A former federal prosecutor who will investigate whether Louisville police covered up sex-abuse allegations against their own officers has a reputation for taking on adversaries without fear or favor.
Kerry Harvey, a Democrat appointed U.S. attorney for the Eastern District of Kentucky in 2010 by President Barack Obama, led a team that sent to prison notable Democrats; spearheaded successful prosecutions against the hospital industry he once represented in private practice; and secured the conviction of a former top narcotics cop.
Dennis Foust, a retired district and circuit judge from Marshall County, where Harvey was county attorney, said he will stand up to anyone.
“Position doesn’t matter to him,” Foust said.
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Louisville Mayor Greg Fischer said Friday he had hired Harvey to investigate whether “errors were made” in the police department’s response to allegations of abuse in its Youth Explorers program, which is run by the department and the Boy Scouts and is for teenagers interested in becoming police officers.
In a sealed lawsuit revealed by the Courier-Journal, a former Scout identified only as N.C. alleges that he was raped by Officer Brandon Wood and former Officer Kenneth Betts from 2011 to 2013 while in the program and that police covered up the allegations. The Courier-Journal also has reported that an internal investigation of Betts over possible "improper contact" with a teenage girl in the program ended in 2014 when Betts resigned. Wood is still with the force but on administrative assignment.
Fischer has also asked the FBI to investigate the allegations, which he called “our worst nightmare.”
Fischer said he hired Harvey on a $275-an-hour contract “to help us find the truth,” citing his “unassailable reputation” and noting that his office had prosecuted popular figures like former University of Kentucky basketball player Richie Farmer, who misused state money when he was agriculture commissioner.
Harvey, 60, was born in Madisonville, spent his first three years in Webster County, then moved with his family to Marshall, all in Western Kentucky. He still has a mobile phone number with a “270” area code.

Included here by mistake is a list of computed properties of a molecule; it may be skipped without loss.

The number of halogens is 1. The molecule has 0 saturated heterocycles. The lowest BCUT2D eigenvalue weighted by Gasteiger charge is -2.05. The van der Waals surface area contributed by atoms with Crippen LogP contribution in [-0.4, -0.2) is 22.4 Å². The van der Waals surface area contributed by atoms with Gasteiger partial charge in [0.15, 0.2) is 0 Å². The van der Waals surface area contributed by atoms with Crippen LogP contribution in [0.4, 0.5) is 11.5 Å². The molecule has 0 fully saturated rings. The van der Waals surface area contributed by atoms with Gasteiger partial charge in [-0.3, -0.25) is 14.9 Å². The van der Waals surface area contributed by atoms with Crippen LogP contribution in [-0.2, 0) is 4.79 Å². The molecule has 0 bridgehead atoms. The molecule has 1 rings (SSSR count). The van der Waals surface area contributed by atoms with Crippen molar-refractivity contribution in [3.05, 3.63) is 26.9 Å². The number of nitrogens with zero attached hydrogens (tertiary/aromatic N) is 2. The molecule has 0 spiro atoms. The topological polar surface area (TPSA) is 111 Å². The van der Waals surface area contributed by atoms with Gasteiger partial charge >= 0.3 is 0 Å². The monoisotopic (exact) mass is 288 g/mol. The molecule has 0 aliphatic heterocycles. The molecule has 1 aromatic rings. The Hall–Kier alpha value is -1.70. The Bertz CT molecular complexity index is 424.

His father was a chemical plant worker who was wounded twice as a machine gunner during World War II, while his mother waited tables at Hutchens Hot Pig barbecue restaurant in Benton.
Harvey graduated summa cum laude from Murray State University in 1978 and first in his class from UK School of Law four years later, although he humbly joked to the Lexington Herald-Leader years later that “it might have been a typo.”
Harvey never backed away from going after Democrats despite his appointment by Obama. He led a staff that sent to prison Tim Longmeyer, a former top aide to Gov. Steve Beshear and Attorney General Andy Beshear, as well as Democratic consultant Larry O’Bryan, a middleman in the same kickback scheme that led to charges.
And although Harvey once defended hospitals in private practice, he built cases for billing fraud that led to huge fines for hospitals and convictions for doctors who performed unnecessary procedures.
Harvey has his critics, including lawyers who question whether he’s the best person to conduct a one-man investigation. In his roles as a U.S. attorney and as general counsel for the Kentucky Cabinet for Health Services, Harvey had enormous support: 40 lawyers on his federal staff and 35 in his state office.
But Frankfort attorney William E. Johnson, the dean of the criminal defense bar, said Harvey is more than capable of handling such a probe.
“He’s a very talented lawyer,” Johnson said.
Scott C. Cox, one of Louisville’s most prominent federal criminal defense attorneys, said some criminal defense lawyers did not like that Harvey reduced the number of more lenient sentences for defendants.
When Harvey resigned as a federal prosecutor in January, U.S. Attorney General Loretta Lynch said that under his leadership, his office “played a crucial role in the Justice Department’s initiatives to prosecute fraud, corruption and white-collar fraud.”
Besides Longmeyer and O’Bryan, Harvey’s federal prosecutors won the conviction of former state Rep. Keith Hall — for paying bribes to a state inspector he arranged to inspect mines owned by Hall — as well as convictions of a former mayor of Paintsville, a former judge-executive of Morgan County and the former director of the Buffalo Trace Narcotics Task Force.
Said Foust, the retired judge from Marshall County: “I will just tell you point blank he is one of the most ethical and intelligent attorneys I have ever been associated with. And he has common sense to go with it, which some people don’t.”
Harvey promised to do a “stem-to-stern” review of how the Louisville police responded to the sex-abuse allegations.
“I take the allegations very seriously,” Harvey said. “The mayor has asked me to turn over every rock to get to the bottom of what happened and why.”
Reporter Andrew Wolfson can be reached at 502-582-7189 or firstname.lastname@example.org.